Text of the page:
The Telegraph
Since 1st March, 1999
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Balloon baron pricks record
- Singhania touches edge of space, eyes Guinness entry

Mumbai, Nov. 26: A few years from now, when he watches his soon-to-be-born grandchild play with balloons, Vijaypat Singhania will have some fascinating stories to tell the kid.

The 67-year-old chairman emeritus of the Raymond Group today made the highest flight ever by anybody in a hot-air balloon, the feat awaiting ratification by the Guinness World Records.

The amateur aviator climbed to about 69,852 feet, touching the edge of space as he broke the 17-year-old record of 64,997 feet (19,811 metres) by Britain-based Swede Per Lindstrand.

The first confirmation came from son Gautam. “We have the world record at 69,000 feet. We’re bringing him down now,” he announced.

Singhania had set a world record for ultra-light aviation in 1988 when he flew 9,655 km (6,000 miles) from Britain to India in 23 days. In 1994, he won a 34,000-km round-the-world air race in 24 days.

“I have a burning desire to prove that something thought impossible can be done. And can help put this country on the world aviation map,” he said.

Today, he had aimed for 70,000 feet (21,336 metres) in a flight touted as “Mission Impossible (MI70K)”, but decided against it towards the end of the four-hour journey.

“At 69,800-plus feet, he hit an air pocket and the ascent became slow. We decided not to push ahead as he had broken the record anyway,” Colin Prescot, who designed the balloon with fellow British pilot Andy Elson, told reporters.

“I was only about a 100 feet short,” Singhania said. “I encountered problems with the burners. I could have stayed back, burnt a little fuel, maybe for an hour and tried again.

“Above 45,000 feet it is dangerous territory. If something goes wrong, you have nobody to blame. So better get the hell out of there as quickly as possible.”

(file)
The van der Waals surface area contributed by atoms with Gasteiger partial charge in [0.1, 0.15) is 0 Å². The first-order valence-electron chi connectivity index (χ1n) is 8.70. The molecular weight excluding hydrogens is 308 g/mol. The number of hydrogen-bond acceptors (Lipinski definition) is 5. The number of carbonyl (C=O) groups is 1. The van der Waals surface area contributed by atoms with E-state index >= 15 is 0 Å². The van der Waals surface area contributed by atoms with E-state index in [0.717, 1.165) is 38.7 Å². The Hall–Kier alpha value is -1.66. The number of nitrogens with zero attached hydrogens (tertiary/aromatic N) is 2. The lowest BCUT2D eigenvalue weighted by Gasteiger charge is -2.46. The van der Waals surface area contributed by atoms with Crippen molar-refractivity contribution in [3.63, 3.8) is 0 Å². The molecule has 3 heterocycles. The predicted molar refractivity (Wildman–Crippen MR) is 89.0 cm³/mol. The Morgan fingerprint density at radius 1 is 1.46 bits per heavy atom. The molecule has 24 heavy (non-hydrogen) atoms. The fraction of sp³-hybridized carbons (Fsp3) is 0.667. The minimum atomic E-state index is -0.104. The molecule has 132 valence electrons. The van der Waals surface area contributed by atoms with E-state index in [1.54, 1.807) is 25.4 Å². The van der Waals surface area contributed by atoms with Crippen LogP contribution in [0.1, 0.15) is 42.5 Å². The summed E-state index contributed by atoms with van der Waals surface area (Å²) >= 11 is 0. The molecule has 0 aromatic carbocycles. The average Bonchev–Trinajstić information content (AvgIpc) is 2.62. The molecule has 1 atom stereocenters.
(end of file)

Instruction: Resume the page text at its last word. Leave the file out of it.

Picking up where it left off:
The Federation Aeronautique International (FAI) says an aviator must achieve at least a three per cent improvement on an existing record to qualify for recognition as a new record, which the Indian has done.

A 500-strong crowd that had gathered at least an hour before the 6.45 am liftoff cheered the adventurer as his 40-tonne, 160-foot-tall, multi-coloured balloon rose slowly against the backdrop of dawn at Mumbai’s Mahalaxmi race course. He travelled about 185 km and landed at a village near Nashik.

Just before stepping inside the pressurised aluminium capsule attached to the balloon, the textile baron had said, “I’m very excited but very nervous and confident I’ll make it.” Gautam said he, too, was ‘‘nervous”.

‘‘If they were not nervous, I would be very worried!” joked his father.

A sealed altimeter, a GPS (global positioning system) unit and a barograph were installed inside the capsule to determine the balloon’s height. On landing, the seals were broken and the instruments submitted to Guinness for verification.

The balloon’s envelope was made using a special light nylon and was powered by 18 burners, fuelled by kerosene and propane.

A helicopter followed the balloon all through to monitor wind direction for the landing.

A control room manned by a flight director, trajectory director, air-traffic controller and other officials from the Tata Institute of Fundamental Research constantly monitored the mission.

The event was broadcast live on Doordarshan using cameras on board the helicopter, inside the balloon’s cabin and on the ground.

Singhania, who has four decades of flying experience spanning 5,000 hours, had taken extensive lessons in balloon-flying at Mondovi in Italy earlier this year. He was to undertake the adventure on November 19, but had to put it off because of bad weather.

His feat comes 18 years after British tycoon Richard Branson set a speed record in a hot-air balloon.

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